· Second Place: Emma Baker, a senior English major from Seattle. For her project, “The Imperfect Copy,” participants reiterated a single story in different voices, forms and mediums; introduced different versions of orally remediated stories; and focused on the concept of mediation as a mechanism of producing alternate realities. Baker completed the project for her Literature, Science and Technology course, also taught by Shin.
· Third place: Michael James Zoorob, a senior political science major from Bellaire, Texas, who served as president of The Vanderbilt Political Review, a nonpartisan undergraduate student newspaper. His project, “2015 Political Survey of Vanderbilt Undergraduates,” used online survey design, statistical analysis and data visualization to gain insight into Vanderbilt students’ political leanings.
Graduate and Professional Student Prize winners:
· First place: Don Rodrigues, MA’13, who is working toward his Ph.D. in English, for his project “Shakespeare, Editor.” Using both traditional and digital analytic methods to visualize the “hand,” or literary signature, of William Shakespeare, Rodrigues looked at a selection of works of which Shakespeare was known to have contributed to better understand him not as an author, but as a collaborator and editor. The major examination is of a collection of poems called “Love’s Martyrs,” for which Rodrigues demonstrated that a portion of the text traditionally credited to Robert Chester actually displays Shakespeare’s “hand” rather than Chester’s.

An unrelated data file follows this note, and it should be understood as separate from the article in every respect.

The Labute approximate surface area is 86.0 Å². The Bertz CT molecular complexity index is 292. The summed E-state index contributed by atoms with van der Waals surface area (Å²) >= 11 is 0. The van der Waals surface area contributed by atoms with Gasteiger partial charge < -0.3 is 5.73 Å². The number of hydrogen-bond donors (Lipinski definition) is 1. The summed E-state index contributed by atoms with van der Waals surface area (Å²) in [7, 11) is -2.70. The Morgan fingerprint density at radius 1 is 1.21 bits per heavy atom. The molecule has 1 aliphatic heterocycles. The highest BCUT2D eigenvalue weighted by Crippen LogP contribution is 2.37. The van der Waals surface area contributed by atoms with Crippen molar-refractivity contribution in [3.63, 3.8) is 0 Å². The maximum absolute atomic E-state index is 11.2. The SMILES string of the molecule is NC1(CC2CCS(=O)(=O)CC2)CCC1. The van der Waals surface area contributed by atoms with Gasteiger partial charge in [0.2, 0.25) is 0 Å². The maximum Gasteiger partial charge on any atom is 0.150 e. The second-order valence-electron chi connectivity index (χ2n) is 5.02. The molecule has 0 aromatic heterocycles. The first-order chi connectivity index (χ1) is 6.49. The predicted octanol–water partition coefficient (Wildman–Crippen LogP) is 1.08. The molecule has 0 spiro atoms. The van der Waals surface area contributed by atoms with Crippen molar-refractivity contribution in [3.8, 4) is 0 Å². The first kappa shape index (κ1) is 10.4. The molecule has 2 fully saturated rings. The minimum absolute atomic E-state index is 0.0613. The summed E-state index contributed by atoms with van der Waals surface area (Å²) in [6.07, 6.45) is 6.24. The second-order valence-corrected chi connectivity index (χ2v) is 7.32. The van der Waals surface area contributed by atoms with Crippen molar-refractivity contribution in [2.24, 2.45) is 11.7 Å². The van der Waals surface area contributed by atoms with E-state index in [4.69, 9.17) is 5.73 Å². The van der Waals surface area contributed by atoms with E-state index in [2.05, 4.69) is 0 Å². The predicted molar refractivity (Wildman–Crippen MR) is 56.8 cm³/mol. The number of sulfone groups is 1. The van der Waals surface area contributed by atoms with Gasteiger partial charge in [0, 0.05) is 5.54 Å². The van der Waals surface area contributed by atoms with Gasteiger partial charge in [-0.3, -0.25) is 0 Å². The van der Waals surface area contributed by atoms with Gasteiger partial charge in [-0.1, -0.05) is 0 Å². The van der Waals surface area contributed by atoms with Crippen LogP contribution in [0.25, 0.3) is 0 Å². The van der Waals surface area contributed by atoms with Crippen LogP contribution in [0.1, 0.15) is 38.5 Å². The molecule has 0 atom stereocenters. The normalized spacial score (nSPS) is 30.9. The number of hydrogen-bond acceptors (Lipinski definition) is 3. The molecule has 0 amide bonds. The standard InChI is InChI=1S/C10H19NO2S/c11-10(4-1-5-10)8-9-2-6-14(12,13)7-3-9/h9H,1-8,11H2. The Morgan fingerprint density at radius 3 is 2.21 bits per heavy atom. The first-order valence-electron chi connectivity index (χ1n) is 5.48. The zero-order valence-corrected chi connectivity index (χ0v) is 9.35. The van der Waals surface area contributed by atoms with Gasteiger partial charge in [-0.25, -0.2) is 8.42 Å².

· Second place: Jared Shenson and Ryan Adams, fourth-year School of Medicine students, for their project “iPads in the Anatomy Laboratory.” They developed pilot programs to test the advantages and disadvantages of digital over traditional instructional aids, shared their findings locally and nationally, and developed methods to teach students how to employ the content most effectively in the lab setting.
· Third place: Colleen Russo, MS’14, who is working toward her Ph.D. in psychology at Peabody College of education and human development. Her project “Children and Touchscreen Devices” investigated how young children interact and learn from touchscreen devices. On a shoestring budget, her team created a series of apps designed to test, measure and record child–tablet interactions.
Faculty Working Groups
Designed to provide faculty with the resources for open-ended experimentation with a novel digital tool, pedagogic approach or research avenue.
· Semantic Web, Steven Baskauf, organizer. This working group explored the semantic web and linked open data to enable “smart” navigation among global data nodes. Participants ranged across four departments and the Vanderbilt Library.
· Digital Storytelling, Laura Carpenter and Mark Schoenfield, organizers. This working group focused on combining the art of telling stories with computer-based multimedia, including audio, video, graphics and web publishing, to enhance active teaching and professional outreach. Participants included seven departments and campus centers.
· Virtual Reality, Ole Molvig, organizer. This working group organized around sharing the expense and expertise required to explore the possibilities of virtual reality technologies. Participants were drawn from five Vanderbilt University colleges, with the number growing.
· Language and Education Adaptive Reading Network (LEARN), Georgene Troseth, organizer. This working group designed and explored closed-loop digital tools to engage reading and foster language development in low-income family environments. Participants were drawn from five departments.
For more details about the Vanderbilt Institute for Digital Learning’s Innovation Programs grants for 2015-16, visit the VIDL website, or contact Ole Molvig, assistant professor of history and assistant director of VIDL.